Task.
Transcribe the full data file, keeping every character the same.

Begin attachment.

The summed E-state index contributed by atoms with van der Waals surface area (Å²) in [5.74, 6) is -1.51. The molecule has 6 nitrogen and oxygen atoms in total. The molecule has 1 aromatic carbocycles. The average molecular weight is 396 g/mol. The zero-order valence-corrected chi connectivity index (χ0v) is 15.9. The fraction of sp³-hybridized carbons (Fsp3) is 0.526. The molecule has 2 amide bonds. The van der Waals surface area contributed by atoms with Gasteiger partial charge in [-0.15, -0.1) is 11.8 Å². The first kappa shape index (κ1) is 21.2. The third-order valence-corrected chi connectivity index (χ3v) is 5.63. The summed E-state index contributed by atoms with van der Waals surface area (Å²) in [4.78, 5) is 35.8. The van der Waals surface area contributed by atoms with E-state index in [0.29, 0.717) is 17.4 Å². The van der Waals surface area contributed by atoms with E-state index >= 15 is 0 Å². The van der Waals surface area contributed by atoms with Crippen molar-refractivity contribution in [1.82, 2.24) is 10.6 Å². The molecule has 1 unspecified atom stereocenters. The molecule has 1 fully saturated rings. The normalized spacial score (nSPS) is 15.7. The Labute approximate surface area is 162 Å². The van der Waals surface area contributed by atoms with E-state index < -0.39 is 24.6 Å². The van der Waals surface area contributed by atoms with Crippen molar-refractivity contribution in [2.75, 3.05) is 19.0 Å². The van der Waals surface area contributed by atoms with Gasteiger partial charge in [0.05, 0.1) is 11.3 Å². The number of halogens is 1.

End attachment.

The summed E-state index contributed by atoms with van der Waals surface area (Å²) in [5.74, 6) is -1.51. The molecule has 6 nitrogen and oxygen atoms in total. The molecule has 1 aromatic carbocycles. The average molecular weight is 396 g/mol. The zero-order valence-corrected chi connectivity index (χ0v) is 15.9. The fraction of sp³-hybridized carbons (Fsp3) is 0.526. The molecule has 2 amide bonds. The van der Waals surface area contributed by atoms with Gasteiger partial charge in [-0.15, -0.1) is 11.8 Å². The first kappa shape index (κ1) is 21.2. The third-order valence-corrected chi connectivity index (χ3v) is 5.63. The summed E-state index contributed by atoms with van der Waals surface area (Å²) in [4.78, 5) is 35.8. The van der Waals surface area contributed by atoms with E-state index in [0.29, 0.717) is 17.4 Å². The van der Waals surface area contributed by atoms with E-state index >= 15 is 0 Å². The van der Waals surface area contributed by atoms with Crippen molar-refractivity contribution in [1.82, 2.24) is 10.6 Å². The molecule has 1 unspecified atom stereocenters. The molecule has 1 fully saturated rings. The normalized spacial score (nSPS) is 15.7. The Labute approximate surface area is 162 Å². The van der Waals surface area contributed by atoms with E-state index < -0.39 is 24.6 Å². The van der Waals surface area contributed by atoms with Crippen molar-refractivity contribution in [2.75, 3.05) is 19.0 Å². The van der Waals surface area contributed by atoms with Gasteiger partial charge in [0.05, 0.1) is 11.3 Å². The number of halogens is 1.